Online Artist Archive
Hughes, Laura Taylor
b. April 19, 1903; d. 1959
A native of DeLamere, North Dakota, Laura Taylor formally studied pottery for the first time at the State Teachers College in Valley City. After that, she enrolled in the ceramics department at the University of North Dakota (UND) in Grand Forks. The department’s well-known director Margaret Kelly Cable took Taylor under her wing and eventually hired her as a studio assistant. There she showed great potential and even had a ceramic tile picture she produced displayed at the North Dakota Building at the Century of Progress Exhibition in Chicago.
Upon graduation, she took a position with the Dickinson Clay Products Company, which had changed its name from the Dickinson Fire and Pressed Brick Company when the business expanded to include pottery. (Native clay from western North Dakota, especially bentonite, was plentiful and extensively employed by the company in both its bricks and pottery. Since the source of the clay was an important factor in its products, the pottery was marketed under the trade name “Dickota,” which was formed from the first four letters its home town and the last three letters of its home state.) While working there, she became acquainted with Charles Grantier, a fellow potter and UND-alum.
Her work with Dickota pottery was short-lived, however, as she soon accepted a position as the state supervisor for a Works Progress Administration (WPA) program called the Federal Arts Project. The WPA was a federal New Deal program designed to alleviate unemployment during the Great Depression; and the Federal Arts Project helped provide jobs for professional artists and train non-artists in practical artistic skills such as ceramics and pottery.
In 1939, the WPA asked Taylor to demonstrate pottery-making at the New York Worlds Fair. She accepted and was succeeded as state supervisor by Grantier, her colleague. It was at the Worlds Fair that she met Robert J. Hughes, who was the owner of the Globe-Gazette Printing Company in Wahpeton, North Dakota and an admirer of Taylor’s. He convinced her to go into business with him and in January 1940, they established the Wahpeton Pottery Company together. They were married three years later.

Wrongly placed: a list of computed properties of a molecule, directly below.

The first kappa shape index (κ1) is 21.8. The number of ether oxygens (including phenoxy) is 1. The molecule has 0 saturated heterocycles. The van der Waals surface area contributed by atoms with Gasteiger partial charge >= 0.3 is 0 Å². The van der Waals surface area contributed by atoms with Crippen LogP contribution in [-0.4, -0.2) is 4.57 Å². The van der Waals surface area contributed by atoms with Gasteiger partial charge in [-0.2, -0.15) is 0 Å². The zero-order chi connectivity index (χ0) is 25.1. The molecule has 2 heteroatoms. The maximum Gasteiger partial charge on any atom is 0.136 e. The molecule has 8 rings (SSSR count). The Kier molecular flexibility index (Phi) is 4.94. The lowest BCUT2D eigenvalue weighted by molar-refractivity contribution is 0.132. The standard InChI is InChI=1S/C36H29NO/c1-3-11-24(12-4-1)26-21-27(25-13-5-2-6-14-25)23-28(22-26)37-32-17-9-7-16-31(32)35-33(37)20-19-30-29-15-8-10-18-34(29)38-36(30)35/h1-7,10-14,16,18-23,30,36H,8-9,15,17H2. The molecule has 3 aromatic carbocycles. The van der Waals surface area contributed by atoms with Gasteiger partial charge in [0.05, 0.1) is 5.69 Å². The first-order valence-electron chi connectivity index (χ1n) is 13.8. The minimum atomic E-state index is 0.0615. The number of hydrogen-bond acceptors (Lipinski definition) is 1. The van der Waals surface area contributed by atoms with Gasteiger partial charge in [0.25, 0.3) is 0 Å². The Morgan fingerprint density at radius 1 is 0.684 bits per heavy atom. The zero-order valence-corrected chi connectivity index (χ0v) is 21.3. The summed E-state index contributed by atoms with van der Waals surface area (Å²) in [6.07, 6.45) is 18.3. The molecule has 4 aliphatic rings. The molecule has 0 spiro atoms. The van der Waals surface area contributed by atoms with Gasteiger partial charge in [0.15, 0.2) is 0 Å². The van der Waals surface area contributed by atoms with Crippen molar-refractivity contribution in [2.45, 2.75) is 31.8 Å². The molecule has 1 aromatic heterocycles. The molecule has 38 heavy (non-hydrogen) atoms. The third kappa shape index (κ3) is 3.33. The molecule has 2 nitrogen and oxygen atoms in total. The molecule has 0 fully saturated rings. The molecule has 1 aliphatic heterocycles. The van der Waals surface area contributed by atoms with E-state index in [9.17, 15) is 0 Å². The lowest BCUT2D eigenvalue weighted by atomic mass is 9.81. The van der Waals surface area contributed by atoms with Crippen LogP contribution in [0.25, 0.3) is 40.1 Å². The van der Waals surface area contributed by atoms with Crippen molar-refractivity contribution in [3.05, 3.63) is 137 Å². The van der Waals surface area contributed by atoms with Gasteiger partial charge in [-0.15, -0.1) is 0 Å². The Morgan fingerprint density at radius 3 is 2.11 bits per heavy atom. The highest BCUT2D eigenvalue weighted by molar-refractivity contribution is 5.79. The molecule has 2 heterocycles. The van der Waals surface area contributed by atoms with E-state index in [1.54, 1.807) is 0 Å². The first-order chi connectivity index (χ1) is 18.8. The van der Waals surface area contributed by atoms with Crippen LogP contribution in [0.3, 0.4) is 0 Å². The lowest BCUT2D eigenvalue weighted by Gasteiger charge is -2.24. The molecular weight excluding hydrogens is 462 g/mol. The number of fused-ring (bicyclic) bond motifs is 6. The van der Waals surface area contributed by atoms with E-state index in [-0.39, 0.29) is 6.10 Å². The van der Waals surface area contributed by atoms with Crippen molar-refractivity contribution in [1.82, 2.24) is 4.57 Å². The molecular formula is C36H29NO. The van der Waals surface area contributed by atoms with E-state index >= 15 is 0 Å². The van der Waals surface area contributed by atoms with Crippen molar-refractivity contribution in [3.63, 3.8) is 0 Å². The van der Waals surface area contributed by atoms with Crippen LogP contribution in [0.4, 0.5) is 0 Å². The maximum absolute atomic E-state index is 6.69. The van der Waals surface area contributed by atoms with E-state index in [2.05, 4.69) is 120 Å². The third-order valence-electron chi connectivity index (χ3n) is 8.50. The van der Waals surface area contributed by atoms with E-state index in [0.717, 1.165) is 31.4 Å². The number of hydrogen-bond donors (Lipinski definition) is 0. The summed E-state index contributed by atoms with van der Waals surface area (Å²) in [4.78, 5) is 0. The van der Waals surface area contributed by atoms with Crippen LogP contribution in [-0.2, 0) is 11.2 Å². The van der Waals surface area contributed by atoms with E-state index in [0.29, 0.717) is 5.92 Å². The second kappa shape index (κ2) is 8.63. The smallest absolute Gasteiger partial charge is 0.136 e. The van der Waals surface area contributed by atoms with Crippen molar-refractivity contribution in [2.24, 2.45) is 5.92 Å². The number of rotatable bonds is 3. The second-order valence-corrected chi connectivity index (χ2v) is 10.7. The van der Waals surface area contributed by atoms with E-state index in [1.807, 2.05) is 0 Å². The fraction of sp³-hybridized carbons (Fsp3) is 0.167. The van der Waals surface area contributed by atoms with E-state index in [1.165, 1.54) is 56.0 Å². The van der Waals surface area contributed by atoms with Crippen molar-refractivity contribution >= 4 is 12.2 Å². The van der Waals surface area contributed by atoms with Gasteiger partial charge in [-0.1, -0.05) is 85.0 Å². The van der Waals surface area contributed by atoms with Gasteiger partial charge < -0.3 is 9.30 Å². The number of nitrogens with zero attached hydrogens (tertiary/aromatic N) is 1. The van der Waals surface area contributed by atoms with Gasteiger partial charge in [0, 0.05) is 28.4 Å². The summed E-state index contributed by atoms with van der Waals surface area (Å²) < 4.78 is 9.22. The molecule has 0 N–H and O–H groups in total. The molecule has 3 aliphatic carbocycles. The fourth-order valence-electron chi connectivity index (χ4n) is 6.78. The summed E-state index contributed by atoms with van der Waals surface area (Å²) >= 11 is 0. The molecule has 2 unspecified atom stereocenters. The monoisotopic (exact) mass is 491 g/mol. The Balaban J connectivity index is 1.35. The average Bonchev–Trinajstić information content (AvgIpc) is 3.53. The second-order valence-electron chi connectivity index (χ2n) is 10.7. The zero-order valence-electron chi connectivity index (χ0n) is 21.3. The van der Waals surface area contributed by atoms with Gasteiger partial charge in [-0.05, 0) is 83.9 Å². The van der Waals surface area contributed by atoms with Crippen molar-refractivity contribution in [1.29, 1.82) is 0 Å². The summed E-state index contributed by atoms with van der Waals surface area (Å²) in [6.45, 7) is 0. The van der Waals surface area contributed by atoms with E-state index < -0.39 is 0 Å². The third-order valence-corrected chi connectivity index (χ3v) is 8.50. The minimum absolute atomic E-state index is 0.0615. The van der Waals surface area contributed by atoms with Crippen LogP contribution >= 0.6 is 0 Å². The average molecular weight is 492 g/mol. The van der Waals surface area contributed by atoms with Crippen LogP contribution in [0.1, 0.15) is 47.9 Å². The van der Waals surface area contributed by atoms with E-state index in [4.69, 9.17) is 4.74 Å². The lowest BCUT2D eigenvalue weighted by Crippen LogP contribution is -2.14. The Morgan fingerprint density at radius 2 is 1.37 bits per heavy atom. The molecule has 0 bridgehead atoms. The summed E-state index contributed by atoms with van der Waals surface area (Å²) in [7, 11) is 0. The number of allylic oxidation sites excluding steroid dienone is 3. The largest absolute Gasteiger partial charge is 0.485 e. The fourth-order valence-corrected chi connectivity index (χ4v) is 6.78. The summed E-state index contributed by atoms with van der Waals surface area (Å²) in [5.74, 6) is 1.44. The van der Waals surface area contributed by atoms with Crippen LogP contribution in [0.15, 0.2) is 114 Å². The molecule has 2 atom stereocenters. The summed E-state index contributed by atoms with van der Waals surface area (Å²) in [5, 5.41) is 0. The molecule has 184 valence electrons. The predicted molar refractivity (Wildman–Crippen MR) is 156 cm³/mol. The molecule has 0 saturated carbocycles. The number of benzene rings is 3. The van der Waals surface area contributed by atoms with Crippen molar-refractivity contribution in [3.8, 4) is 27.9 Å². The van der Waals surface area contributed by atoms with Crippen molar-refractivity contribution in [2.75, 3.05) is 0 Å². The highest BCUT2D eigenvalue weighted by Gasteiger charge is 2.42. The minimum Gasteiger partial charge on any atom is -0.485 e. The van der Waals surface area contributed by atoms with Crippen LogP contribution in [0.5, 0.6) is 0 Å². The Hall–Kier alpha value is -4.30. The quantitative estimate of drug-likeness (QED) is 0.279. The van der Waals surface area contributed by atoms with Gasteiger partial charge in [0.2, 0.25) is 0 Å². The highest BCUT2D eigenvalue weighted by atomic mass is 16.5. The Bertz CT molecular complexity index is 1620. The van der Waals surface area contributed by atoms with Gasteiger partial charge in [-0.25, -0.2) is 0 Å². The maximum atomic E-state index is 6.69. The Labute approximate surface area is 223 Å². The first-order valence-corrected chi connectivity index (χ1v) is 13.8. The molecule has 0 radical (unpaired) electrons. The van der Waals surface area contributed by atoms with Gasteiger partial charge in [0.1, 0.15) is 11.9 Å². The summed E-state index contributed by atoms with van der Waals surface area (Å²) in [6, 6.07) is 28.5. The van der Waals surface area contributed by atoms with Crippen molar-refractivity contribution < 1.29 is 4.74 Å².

Using clay dug near Mandan, the pottery company produced figurines and small dishes that used plants and animals found in North Dakota as subjects. These not only included the usual pheasants and ducks, but also the state flower, wild prairie rose. A unique production process that involved painting metal oxides underneath the glazes gave the finished pieces muted earth tones that set them apart from other ceramic products. As the company developed, employees started to paint feathers, eyes, beaks, and other decorative details onto the pieces. All of these distinctions helped make the Wahpeton Pottery Company very successful. In 1953, the company changed its name to Rosemeade Potteries and while many ceramics companies went bankrupt, Rosemeade thrived.
In 1951, Laura Taylor Hughes received the Citation Award, which added her name to the Honor Roll of the American Artists Professional League.
She died in 1959 at the young age of fifty-six. Two years later, Rosemeade Potteries ceased production and in 1964, the company’s sales division closed its doors.
Being quite small, many Rosemeade pieces that were purchased became lost over time. However, they soon became collectible and have fetched as much as $600 for a mint condition piece.
- Ben Nemenoff
Barr, Paul E. North Dakota Artists. Grand Forks: University of North Dakota Library, 1954.
Dommel, Darlene Hurst. “Rosemeade Pottery.” North Dakota Pottery Collectors Society <http://www.ndpcs.org>.
Helm, Merry. “Laura Taylor, Rosemeade Pottery.” Dakota Datebook. Merrill Piepkorn, host. Bill Thomas, producer. North Dakota Public Radio. Originally broadcast April 19, 2004.
Rolfsrud, Erling Nicolai. Extraordinary North Dakotans. Alexandria, Minnesota: Lantern Books, 1954.
Taylor, Edwin Mrs. Catalogue of Art Workers Within North Dakota. Bismarck: American Association of University Women (local branch), 1945.